The Massive #10 (Dark Horse): This issue kicks off a trio of installments with art by Gary Erskine, Declan Shalvey, and Danijel Zezelj. While there’s not what most will consider a “major” plot advancement until the end of the issue, there’s still a lot of smaller scale pieces of intrigue coming together. The largest theme is probably that the very identity of Ninth Wave is disintegrating, as a mysterious death appearing to be a suicide gets quickly assessed, while other members of the crew question their very purpose and relevance, wondering if they’d be better utilized back in their home countries. Mag and Ryan are still keeping secrets from Cal, who’s now symptomatic in ways that he can no longer hide. There’s tension between Mary and Mag. While I think there’s probably always been some tension there (mostly on Mag’s part) surrounding who was best suited for second in command, this specific tension now seems to stem from Mary being suspicious about Mag not being completely forthcoming about his actions, probably related to what’s going on with Ryan. That might sound convoluted, but you can read it on Mary when she asks Mag what else he’s got. All the while, it seems that Callum has focused on just finding The Massive, it might be just the break he needs to bolster morale and hold the crew together in order to avert mutiny or mass exodus.
Brian Wood talked recently in an interview about seeding a series with access points, and this effort seems to do that in the context of his larger body of work. I’m guessing if anyone was stuck on a ship (or any job for that matter, trust me) for months on end with no clear sense of mission or purpose, they’d either want a change or they’d begin to regress and slip back into old habits. You can see that here, as Mag acts more of a mercenary, Ryan acts more withdrawn and timid, both with little stated direction from their captain. Wood wraps all of these story threads and human access points in a world he continues to push on and build. We again get the trademark three tiered news snapshots, where we basically have South America descending into local conflicts, with regions vying for resources in an attempt to define themselves, economically, territorially, or otherwise post-Crash. I love the way something innocuous like “Hudson Secessionists” denotes an entire other story element and visual with no additional explanation. I love the way Wood doesn’t bother to define terms like “O.A.S.” and just assumes, probably without even thinking about it, that if you’re reading a book like this, from him, you either already know what that acronym is, or would at least care enough to go find out. I love the way he uses this richly coded terminology, like “agribusiness paramilitaries,” that automatically denotes a conflux of environmental collapse, and the ensuing economic and social crashes that extend from it. It’s this unique verbal shorthand that, for me, is instantly recognizable as his own authorial voice.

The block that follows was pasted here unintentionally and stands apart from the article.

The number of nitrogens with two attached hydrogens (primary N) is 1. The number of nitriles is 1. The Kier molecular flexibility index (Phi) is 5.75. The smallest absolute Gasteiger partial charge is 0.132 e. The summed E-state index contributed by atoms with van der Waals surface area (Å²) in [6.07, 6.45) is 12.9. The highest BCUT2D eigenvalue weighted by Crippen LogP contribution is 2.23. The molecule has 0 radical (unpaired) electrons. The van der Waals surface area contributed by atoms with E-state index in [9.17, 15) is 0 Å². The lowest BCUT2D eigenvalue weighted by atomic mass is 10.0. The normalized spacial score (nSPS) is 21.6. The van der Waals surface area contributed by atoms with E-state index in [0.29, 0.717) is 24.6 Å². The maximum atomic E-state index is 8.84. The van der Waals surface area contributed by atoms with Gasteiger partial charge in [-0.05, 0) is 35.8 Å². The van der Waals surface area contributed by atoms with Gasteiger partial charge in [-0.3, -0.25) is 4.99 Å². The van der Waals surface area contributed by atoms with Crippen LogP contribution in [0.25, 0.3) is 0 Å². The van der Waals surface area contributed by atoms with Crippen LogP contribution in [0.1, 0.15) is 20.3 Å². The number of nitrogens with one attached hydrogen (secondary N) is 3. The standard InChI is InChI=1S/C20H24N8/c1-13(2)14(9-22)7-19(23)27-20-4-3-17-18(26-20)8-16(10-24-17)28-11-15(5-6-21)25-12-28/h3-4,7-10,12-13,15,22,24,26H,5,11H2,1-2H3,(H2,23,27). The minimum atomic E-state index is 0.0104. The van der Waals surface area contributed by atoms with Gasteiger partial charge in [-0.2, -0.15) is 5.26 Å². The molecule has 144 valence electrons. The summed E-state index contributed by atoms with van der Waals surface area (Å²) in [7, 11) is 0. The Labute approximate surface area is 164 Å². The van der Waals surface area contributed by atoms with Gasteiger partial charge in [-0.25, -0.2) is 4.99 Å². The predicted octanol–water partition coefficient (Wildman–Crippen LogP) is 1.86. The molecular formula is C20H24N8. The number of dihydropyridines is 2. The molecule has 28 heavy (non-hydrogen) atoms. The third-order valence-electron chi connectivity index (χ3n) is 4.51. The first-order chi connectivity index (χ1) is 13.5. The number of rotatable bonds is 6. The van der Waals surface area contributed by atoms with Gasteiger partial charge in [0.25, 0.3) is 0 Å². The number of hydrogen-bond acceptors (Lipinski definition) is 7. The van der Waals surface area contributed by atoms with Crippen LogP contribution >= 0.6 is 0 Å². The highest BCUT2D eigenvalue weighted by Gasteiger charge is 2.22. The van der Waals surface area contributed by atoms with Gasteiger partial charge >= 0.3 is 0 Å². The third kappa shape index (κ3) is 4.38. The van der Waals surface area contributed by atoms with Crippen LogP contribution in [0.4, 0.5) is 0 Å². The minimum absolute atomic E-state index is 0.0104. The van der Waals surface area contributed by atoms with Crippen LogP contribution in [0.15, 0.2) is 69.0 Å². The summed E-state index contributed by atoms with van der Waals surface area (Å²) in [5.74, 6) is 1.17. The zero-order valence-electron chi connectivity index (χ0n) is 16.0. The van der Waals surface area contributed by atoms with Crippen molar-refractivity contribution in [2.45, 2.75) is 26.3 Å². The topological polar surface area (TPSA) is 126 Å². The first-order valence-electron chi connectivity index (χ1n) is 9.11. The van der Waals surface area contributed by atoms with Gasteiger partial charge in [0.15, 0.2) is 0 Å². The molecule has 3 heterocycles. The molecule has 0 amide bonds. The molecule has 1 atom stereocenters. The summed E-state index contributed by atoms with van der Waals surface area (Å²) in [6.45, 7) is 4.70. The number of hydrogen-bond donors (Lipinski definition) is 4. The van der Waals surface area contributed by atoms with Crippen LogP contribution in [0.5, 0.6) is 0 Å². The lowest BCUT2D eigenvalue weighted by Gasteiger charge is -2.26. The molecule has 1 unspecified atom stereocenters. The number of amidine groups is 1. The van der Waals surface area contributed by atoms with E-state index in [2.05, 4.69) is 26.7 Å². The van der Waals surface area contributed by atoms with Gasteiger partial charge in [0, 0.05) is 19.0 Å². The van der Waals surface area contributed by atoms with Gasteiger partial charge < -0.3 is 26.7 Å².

John Paul Leon delivers the first in a trio of interlocking covers here that are just beautiful. They capture the global reach of The Massive and many of the story elements on deck, in addition to being visually cohesive and striking. On the interior, Jordie Bellaire is doing an admirable job following in the footsteps of Dave Stewart (which is really a beat that nobody envies!), using some of the same rich palette he established for the series. Unfortunately, that’s about where my appreciation for the art in this issue stops. Erskine’s art is consistent and clear in the sense that it tells the story and gets the job done without distracting from the narrative, but it’s also quite flat at times, depicting the faces and various settings two dimensionally with little sense of depth. There’s an odd shot where Mary and Mag are walking down a corridor and their feet don’t appear to be touching the ground. I have an advance PDF here, so benefit of the doubt, maybe it’s something that’ll be corrected prior to printing. I will say that I liked Erskine’s evocative shot of the moon on page 13 and also felt moved by that final image of The Kapital sailing off into the sad sky, but for the most part I found his style lacking the emotional heft of Garry Brown or even the cold precision of Kristian Donaldson, with no distinctive traits or memorable "pop" of its own. For my money, I feel like the art will progressively improve in this arc. Declan Shalvey is an artist who is becoming more and more on my radar screen (collaboration on Conan being key), and Danijel Zezelj has been a personal favorite for years. By the end, it’s crazy to think that in his attempt to hold it all together, Callum lost The Holle and half the crew in the process. If anything, it signals that the next arc or two will be crucial turning points for the remainder of the series, and I suspect it’ll all start moving faster as Wood nears the halfway point of his latest epic. Grade A-.